Seminar Addiction
Rather than getting started, some people just keep going to every class and seminar they can find on a given subject. They love the seminar highs but never get to the real work. Lodging for out of town weekends can also be costly. If you purchase any materials they are selling the cost increases even more. The seminars become a substitute for doing what needs to be done.

Preparation and the Leaning Addiction
A person may buy some used books and start reading. Next, he finds free videos on the internet. The reading and videos continue as the learning becomes more interesting than the original goal. He becomes an expert on the subject but never takes action, much like an expert in gardening who has no garden. Preparation and learning are important, but often they can be tools of procrastination.

Stuck at a Phase
May people reach a plateau and stop. It is easy to find a new discovery or make a certain accomplishment then stop. Often in therapy, for example, a person becomes mesmerized by some new discovery and never goes beyond the point. They become experts on their condition but do little to get past it.

Not prioritizing
You need to decide what is important and what is not. You may need to cut down on some comfortable but non-productive activities such as television, watching sports, drinking, or even socializing. You need to look for things of lesser importance and cut them out.

Not scheduling – Not Pacing
Scheduling solves many of the problems listed in this article. “What gets scheduled, gets done.” If you schedule it and stick to it, you will eventually make progress. Don’t try to do it all at once. Always start out slow then build on that foundation once it is solid. Start with smaller increments of time than increase gradually.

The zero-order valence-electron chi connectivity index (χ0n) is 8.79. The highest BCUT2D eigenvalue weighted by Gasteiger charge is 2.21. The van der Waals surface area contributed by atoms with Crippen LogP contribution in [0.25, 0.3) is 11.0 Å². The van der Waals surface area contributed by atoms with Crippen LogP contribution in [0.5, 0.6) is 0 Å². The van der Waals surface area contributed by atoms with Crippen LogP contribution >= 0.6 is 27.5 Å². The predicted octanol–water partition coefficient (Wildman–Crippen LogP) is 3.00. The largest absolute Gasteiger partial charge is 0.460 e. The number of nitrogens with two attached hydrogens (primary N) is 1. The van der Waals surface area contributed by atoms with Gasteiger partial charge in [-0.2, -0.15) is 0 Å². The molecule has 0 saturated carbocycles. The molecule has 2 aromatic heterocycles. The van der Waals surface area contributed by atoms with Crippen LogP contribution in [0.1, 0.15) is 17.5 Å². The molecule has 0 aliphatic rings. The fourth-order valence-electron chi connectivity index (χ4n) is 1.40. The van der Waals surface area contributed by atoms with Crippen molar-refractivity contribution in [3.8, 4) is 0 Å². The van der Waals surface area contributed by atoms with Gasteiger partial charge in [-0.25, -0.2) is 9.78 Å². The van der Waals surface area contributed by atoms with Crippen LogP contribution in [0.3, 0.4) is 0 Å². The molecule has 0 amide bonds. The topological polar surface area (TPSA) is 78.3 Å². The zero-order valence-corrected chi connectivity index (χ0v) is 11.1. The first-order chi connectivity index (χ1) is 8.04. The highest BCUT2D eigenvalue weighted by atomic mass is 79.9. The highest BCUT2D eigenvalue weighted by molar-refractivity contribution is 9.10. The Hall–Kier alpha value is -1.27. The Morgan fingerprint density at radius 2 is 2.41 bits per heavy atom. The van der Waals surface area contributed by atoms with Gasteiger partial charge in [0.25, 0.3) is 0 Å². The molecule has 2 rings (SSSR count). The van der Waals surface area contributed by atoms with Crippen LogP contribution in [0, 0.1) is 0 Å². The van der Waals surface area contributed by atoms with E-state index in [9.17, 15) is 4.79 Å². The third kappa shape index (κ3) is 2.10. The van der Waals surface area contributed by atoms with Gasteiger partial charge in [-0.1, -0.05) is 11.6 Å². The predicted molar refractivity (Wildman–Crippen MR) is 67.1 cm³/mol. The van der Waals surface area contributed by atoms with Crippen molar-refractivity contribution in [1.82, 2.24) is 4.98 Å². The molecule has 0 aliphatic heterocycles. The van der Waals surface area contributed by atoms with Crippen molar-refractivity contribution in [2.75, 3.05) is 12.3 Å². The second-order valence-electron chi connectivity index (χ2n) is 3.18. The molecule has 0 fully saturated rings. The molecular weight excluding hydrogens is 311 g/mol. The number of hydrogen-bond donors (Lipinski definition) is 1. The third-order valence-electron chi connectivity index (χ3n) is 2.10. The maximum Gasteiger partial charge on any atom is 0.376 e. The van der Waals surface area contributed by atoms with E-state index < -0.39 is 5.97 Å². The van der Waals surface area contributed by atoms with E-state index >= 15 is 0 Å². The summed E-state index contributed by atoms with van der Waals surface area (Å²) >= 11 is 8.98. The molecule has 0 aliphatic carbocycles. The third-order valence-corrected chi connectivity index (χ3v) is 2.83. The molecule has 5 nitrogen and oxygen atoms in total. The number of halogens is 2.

Not Getting Back up After a Setback or Fall
Sometimes we just fail. No matter how good a try we give some things, we will at times fall flat on our faces. That is just how life is. There can be any number of reasons for a failure, but that does not mean you need to just give up and quit. That leads us to the next pitfall, giving up.

Giving up
Maybe its discouragement, maybe it is difficult, but don’t quit. A setback or a fall is not a failure until you quit. In other words, you have not failed until you have given up.

Not Enough Time
The not enough time trap is one of the most common. It is an excuse. The truth of the matter is you have no less time than anyone else. We all get 168 hours in a week. Do you want to do it or not?

Speaking of excuses, there are more than a million reasons not to start or to just give up – the job, the family, your mother, the kids, your age, headaches, or any other number or things. You can use almost anything on this list as an excuse. The question is – Do you want an excuse, or do you want results? The choice is yours.

In closing, you need to think things through, make a plan, and have a schedule. Think before spending any money. Always give things a couple days to cool down so you don’t make emotional decisions that will cost you. Dream a little but do the work. If the cause is good, don’t let anything defeat you. Winners rarely quit.

Article by Paul Nieto – Old Dirt Road